As a newly ordained priest, I was assigned to rural, northern California. In this part of the country, better than 75% of all adults having no religious affiliation. The town I lived in was right in the middle of the I-5 corridor from San Francisco to Seattle which was (and still is) one of the most unchurched parts of America. It was a great place for a young priest to learn how to do mission work!
Since leaving California, most of my ministry though has focused on working with parishes after the pastor was removed for one reason of another. So while it wasn’t I wanted for myself as a priest, God has seen fit to give me was a lot of experience in the different ways in which parishes can become dysfunctional.
Here’s what I’ve learned. Tolstoy got it exactly backward. It is unhappy, that is pathological, families that are all the same and happy families that are all happy in their own way.
Like psychopathology, spiritual and pastoral pathologies tend to proceed along a relatively predictable path. The reason for this that healthy spirituality frees us. Precisely because the spiritually healthy person (and community) is free, his behavior will always surprise us.
Pathology–again, psychological, spiritual or pastoral–is predictable because it isn’t free. Like gravity, pathology follows a well-delineated path of decay. The predictable outcome of the dysfunctional parish is that it (or the priest) becomes the center of people’s lives instead of Christ.
This isn’t my own insight.
The late Fr Alexander Schmemann was highly critical of the tendency of parishes in America rather than Christ taking first place in the life of the Church and of individual Christians. The result of all this is that
…a parish organization lives by standards and principles, which, when applied to an individual, are condemned outright by Christianity as immoral: pride, gain, selfishness, and self-affirmation. Even the constant preaching in terms of the “glory” of Orthodoxy is a rather ambiguous substitute for the glory that according to the Gospel is due to God alone. The parish organization has replaced the Church and, by the same token, has become a completely secular organization. In this it is radically different from the parish of the past. It has ceased to be a natural community with a Church as its center and pole of “ultimate reference” and “seriousness.” It has not become a religious community, i.e., a group united by and serving a common religious ideal. As it exists today it represents the very victory of secularism within American Orthodoxy (What is a Parish?).
In all the parishes I’ve served that had become dysfunctional share a common characteristic. All of them had becomes ends in themselves rather than means to an end. There are many reasons for this and to lay the failure on secularism is I think simplistic (here). Secularism (like the free market and democracy) while not an unalloyed good, is part of why it is possible to build Orthodox parishes in a largely Protestant nation. Nevertheless, I think Schmemann’s basic insight that parishes have become ends in themselves is fundamentally correct.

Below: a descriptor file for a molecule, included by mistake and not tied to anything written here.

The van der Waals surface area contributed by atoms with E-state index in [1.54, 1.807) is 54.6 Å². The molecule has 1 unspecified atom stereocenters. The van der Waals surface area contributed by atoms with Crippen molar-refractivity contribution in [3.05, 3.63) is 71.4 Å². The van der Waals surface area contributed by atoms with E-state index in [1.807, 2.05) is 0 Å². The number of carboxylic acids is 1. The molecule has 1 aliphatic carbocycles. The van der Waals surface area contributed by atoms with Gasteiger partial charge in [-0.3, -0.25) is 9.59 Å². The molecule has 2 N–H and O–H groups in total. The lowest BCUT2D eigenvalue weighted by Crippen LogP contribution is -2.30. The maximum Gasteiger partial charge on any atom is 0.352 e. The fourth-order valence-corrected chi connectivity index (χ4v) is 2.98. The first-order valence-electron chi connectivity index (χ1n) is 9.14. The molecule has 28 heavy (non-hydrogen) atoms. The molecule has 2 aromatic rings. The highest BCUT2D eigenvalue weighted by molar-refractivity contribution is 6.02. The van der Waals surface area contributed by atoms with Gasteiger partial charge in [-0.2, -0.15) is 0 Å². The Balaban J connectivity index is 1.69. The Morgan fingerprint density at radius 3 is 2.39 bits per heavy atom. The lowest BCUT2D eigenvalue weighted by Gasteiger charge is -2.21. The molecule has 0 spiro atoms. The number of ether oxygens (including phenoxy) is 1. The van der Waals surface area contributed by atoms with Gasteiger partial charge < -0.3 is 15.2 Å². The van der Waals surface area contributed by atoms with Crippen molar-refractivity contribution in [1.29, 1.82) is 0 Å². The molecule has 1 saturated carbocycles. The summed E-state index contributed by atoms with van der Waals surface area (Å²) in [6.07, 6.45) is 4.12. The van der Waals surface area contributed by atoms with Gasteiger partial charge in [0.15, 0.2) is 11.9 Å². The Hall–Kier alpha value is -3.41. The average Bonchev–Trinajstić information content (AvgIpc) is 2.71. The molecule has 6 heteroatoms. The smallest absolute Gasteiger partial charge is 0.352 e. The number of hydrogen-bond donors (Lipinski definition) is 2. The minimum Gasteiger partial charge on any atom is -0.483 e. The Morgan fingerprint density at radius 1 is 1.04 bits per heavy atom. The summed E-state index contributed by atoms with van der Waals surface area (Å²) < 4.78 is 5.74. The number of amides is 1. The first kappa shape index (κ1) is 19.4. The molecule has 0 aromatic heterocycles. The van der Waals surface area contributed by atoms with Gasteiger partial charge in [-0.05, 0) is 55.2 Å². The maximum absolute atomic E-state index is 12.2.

The moral and pastoral problem is that we’ve lost sight of the fact that the parish exists for a particular reason: to help people discern and live their vocation. For the vast majority of Orthodox Christians, our vocation is not to ministry within the Church–much less the local parish–but to the world outside the walls of the Church.
Fulfilling that vocation, in fact even realizing that such a calling is even possible, requires that the parish focuses not on itself but on the spiritual formation of the laity. To the degree that this doesn’t happen–and in some cases, the formation of the laity to discern and pursue their vocations isn’t even on the radar of many (most?) priests and parishes–the parish will become dysfunctional.
Given that Schmemann was writing more than 50 years ago, it’s hard to avoid the conclusion that dysfunction is just the new normal for the parish. Writing about half century ago about things that were already seen as “normal” not pathological he writes that while the
…modern American parish may have many good aspects, … any deeper analysis must admit that it lacks seriousness in the sense we used this term above. Beyond that, however, as organization, i.e., as “parish” it, in fact, opposes this kind of seriousness, because it knows by instinct and from experience that the success it wants and seeks is precisely opposed to religious seriousness. To be “successful” one has to refer and to cater to human pride (the right hand not only knowing what the left one is doing, but spending most of the time acknowledging and publicizing it), the instinct of gain (bingo, or raffles, etc., being more efficient way to fill the parish treasury than any appeal to religious consciousness), vainglory (the best, the greatest, the most expensive . . .). And since all this is done “for the Church” it is thereby justified and glorified as “Christian.”
What I would argue is what is needed is a vision of the parish as a house of formation. In the next few posts, I hope to sketch out a vision of the parish not as “successful” but as a house of formation. A place where men and women can discern and be supported in pursuing their personal vocations as Orthodox Christians.